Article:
I use a paper-based GTD filing system, as per David Allen’s suggestions.
I also use various digital tools for collecting, storing, filing/archiving and setting up tasks or alarms:; mainly Evernote but recently also OneNote and Outlook.
What the heck is this envelope doing on my shoes? Oh yeah! I need to take this to work…
However, while these tools are great for storing, archiving, annotating and collecting, they are not so good for setting up tasks or alarms: I need the alarm when and where I need it (like the document I need to take to the office, placed on my shoes by the front door where I can’t fail to see it and take it with me in the bleary morning).
Although I use a computer for much of the time, and am frequently online, I rarely use a computer in class and even when I do, I am even less frequently online. The only time I have been online when actually teaching has been to show a YouTube video. There is no computer in the classrooms I teach in. I can borrow a laptop and plug it in, but it’s a bore and usually more trouble than it’s worth.
I have not yet bought Evernotes‘ premium account so I don’t have access to all my Evernotes when I’m in the classroom.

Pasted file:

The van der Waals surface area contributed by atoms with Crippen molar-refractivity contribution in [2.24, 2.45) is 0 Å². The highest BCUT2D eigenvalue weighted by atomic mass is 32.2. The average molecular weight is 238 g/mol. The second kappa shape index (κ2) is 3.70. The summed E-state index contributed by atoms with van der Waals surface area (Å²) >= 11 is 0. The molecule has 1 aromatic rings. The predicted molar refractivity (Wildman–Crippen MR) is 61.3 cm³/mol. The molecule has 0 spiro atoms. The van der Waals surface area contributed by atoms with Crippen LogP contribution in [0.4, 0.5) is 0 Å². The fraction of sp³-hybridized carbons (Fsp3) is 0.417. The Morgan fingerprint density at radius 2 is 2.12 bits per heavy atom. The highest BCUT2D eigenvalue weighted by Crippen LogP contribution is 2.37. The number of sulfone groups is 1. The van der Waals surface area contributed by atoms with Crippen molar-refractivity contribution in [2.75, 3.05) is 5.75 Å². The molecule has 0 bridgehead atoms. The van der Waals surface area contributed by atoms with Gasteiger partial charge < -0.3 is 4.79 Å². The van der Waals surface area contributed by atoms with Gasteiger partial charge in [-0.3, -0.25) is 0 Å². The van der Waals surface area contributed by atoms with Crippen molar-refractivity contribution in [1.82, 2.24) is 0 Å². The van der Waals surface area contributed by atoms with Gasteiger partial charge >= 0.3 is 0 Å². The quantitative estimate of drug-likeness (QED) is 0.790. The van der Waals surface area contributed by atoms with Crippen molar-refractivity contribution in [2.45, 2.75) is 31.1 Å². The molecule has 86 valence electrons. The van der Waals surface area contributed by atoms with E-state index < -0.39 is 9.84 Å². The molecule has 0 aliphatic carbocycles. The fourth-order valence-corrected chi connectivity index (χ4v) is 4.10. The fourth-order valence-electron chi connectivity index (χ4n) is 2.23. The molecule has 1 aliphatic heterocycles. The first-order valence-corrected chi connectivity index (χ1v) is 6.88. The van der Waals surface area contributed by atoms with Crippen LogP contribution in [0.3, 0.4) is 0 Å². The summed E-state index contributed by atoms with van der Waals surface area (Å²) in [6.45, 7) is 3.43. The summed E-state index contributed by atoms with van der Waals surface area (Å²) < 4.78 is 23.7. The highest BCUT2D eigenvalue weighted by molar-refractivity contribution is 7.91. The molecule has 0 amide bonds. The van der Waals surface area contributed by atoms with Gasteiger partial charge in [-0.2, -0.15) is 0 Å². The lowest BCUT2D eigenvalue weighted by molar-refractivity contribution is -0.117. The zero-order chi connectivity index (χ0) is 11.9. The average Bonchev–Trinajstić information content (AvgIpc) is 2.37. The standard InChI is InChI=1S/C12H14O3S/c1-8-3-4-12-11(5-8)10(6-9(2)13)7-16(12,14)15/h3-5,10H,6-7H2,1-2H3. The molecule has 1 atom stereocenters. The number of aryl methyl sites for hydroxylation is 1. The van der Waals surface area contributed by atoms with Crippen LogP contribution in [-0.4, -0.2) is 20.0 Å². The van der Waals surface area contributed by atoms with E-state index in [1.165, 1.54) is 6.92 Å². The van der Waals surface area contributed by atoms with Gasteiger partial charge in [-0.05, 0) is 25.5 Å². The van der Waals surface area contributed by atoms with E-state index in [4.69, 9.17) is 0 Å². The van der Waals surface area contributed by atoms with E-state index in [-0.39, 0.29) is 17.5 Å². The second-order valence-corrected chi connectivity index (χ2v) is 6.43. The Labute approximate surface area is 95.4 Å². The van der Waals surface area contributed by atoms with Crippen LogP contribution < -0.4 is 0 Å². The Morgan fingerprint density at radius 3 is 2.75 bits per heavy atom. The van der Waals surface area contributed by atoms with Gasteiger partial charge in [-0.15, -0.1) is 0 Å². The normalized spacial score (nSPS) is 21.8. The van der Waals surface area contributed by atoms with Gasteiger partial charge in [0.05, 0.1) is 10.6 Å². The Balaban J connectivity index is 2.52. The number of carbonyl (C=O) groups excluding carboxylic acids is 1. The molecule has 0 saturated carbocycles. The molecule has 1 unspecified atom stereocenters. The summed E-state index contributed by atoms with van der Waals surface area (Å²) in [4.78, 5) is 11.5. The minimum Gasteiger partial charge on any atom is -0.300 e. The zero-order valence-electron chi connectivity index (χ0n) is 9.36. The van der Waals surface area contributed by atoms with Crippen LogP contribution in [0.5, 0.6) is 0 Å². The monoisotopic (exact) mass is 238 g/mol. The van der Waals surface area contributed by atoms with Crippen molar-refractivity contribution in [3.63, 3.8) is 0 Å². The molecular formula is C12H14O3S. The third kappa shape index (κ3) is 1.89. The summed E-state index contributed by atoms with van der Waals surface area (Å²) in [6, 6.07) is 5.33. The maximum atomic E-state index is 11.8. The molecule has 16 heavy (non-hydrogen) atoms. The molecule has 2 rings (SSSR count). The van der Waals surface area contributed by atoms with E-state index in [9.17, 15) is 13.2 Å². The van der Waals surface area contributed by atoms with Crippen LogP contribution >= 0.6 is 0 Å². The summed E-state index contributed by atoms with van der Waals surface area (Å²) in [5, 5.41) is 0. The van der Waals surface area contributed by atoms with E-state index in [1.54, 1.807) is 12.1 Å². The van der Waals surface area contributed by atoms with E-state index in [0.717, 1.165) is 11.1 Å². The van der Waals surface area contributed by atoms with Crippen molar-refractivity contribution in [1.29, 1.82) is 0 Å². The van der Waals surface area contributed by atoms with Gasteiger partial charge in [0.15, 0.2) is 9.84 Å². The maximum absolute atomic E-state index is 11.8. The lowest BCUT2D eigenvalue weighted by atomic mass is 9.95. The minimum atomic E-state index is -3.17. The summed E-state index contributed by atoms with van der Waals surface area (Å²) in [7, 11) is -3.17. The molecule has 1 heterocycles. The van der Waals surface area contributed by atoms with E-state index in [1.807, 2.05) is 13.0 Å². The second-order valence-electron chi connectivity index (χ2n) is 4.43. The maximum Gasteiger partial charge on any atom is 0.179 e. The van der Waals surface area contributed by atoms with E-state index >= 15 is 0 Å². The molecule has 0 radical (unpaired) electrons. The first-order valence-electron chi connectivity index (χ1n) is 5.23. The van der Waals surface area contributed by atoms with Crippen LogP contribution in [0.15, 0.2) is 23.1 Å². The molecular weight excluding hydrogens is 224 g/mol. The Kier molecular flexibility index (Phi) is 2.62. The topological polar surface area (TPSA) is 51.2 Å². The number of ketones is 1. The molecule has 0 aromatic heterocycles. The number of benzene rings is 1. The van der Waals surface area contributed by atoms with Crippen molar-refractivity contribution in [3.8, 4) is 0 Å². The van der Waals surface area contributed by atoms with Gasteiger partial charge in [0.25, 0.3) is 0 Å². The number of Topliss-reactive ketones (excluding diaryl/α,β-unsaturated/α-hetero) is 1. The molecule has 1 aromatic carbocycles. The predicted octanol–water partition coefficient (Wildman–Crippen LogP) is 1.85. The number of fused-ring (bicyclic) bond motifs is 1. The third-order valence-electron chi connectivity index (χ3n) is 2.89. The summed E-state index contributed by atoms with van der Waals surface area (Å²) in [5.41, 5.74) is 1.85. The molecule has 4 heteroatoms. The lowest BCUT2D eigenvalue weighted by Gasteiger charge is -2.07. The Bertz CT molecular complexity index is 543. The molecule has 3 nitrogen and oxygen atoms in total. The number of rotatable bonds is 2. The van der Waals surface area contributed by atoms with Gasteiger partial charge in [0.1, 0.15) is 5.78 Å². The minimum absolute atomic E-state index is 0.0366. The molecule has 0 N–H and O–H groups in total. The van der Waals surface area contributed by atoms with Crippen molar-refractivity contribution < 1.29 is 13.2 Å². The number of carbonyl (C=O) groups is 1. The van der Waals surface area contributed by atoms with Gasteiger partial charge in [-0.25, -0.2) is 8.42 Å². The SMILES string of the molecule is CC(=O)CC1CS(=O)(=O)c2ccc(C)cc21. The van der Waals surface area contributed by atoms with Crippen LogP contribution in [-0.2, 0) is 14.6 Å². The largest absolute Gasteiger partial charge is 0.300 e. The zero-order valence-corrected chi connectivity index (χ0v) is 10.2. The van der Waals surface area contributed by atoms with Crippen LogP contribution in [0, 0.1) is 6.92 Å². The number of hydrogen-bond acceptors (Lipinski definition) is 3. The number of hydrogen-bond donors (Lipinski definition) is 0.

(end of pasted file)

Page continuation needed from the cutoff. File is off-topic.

Er, can one of you nice students tell me what the homework was?
When I’m in the classroom, one of the first bits of information I need is what was the homework from the previous class. Twice I did not have this information with me and could not recall it. This prompted me to refine my use of electronic tools and combine them with a paper-based low-tech system: index cards.
I’m therefore going back to a low-tech system for my next actions: index cards in the appropriate physical file folders. This way, the information I need is right in front of me where and when I need it. I go into the classroom, open the file, and there it is: what we did last class and the homework I assigned, plus today’s handouts if any.
I recommend the following guides: Brett Kelly's "Evernote Essentials", Dan Gold's $5 guides to Getting Everything Done with Evernote and Springpad, and DocumentSnap Solutions' Paperless Document Organization Guides. Be sure to try DocumentSnap's free email course on going paperless first before buying his products. Sign up for it on his homepage.
Disclosure of Material Connection: My recommendations above are “affiliate links.” This means if you click on the link and purchase the item, I will receive an affiliate commission. Your cost will be the same as if you order directly. I only recommend products or services I use personally and believe will add value to my readers. I am disclosing this in accordance with the Federal Trade Commission’s 16 CFR, Part 255: “Guides Concerning the Use of Endorsements and Testimonials in Advertising.”